“If you do end up having to go to court, you need to be well documented,” Ulzheimer says. “Create a file, keep copies of all of your supporting documents and of all correspondence to and from each bureau.”
If the bureau makes a correction to your report as a result of their investigation, it should send you a free copy of your new, corrected report. You can also ask the bureau to send notices of the correction to any company that has received your report in the last six months.
6. What to do if your complaint is denied
If your request for a correction was turned down, you still have options. You have the right by law to file a 100-word written statement of dispute that will be included with your credit report so anyone who accesses it can read your side of the story.
You can also file a complaint with your state attorney general’s office and with the Consumer Financial Protection Bureau (CFPB).
“That can be helpful because the CFPB has regulatory authority over the reporting bureaus, and the fines they’ve leveled against other companies have been colossal,” Ulzheimer says. “The agencies have no interest in being on the wrong end of a CFPB fine. So it’s like bringing your bigger, stronger brother to the fight.”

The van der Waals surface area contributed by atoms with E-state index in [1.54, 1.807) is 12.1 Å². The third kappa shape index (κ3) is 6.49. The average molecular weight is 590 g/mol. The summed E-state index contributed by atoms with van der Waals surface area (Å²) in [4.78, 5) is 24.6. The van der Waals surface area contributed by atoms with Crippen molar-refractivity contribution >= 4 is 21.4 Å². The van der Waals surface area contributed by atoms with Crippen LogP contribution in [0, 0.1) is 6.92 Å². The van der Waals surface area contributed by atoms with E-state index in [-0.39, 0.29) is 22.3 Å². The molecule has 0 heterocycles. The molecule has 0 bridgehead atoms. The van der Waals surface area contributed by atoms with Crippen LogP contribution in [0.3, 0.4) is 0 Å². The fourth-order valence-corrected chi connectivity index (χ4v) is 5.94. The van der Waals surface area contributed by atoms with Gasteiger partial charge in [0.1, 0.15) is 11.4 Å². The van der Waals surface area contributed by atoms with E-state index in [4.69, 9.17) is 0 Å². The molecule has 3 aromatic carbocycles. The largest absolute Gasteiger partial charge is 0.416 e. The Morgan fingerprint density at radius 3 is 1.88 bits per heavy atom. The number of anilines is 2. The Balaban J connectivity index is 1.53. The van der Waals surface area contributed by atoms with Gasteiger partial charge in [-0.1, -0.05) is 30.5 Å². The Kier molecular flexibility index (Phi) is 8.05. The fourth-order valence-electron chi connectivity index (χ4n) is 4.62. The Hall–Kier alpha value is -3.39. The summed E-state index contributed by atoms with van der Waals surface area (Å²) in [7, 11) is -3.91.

If it’s a serious error, you may want to consider hiring an attorney to take your case — you can find a lawyer experienced in this type of case at the National Association of Consumer Advocates. Keep in mind that, under the law, you must file an official complaint with the credit bureaus before you can take legal action.
Most lawyers take these cases on a contingency basis, so it shouldn’t cost you anything. In some cases, the damage can be huge.
One jury awarded an Oregon woman $18 million for an error a credit bureau wouldn’t fix despite two years of complaints, although a judge later reduced that amount to $1.62 million.
“Keep in mind that most of these cases settle out of court for a small amount of money, but for most people, that’s OK. What you really want, after all, is to get your report corrected,” says Ulzheimer.
Check your credit report frequently so you can find and correct errors. It might be a rather difficult process but it’s well worth it since lenders use that information to gauge your creditworthiness.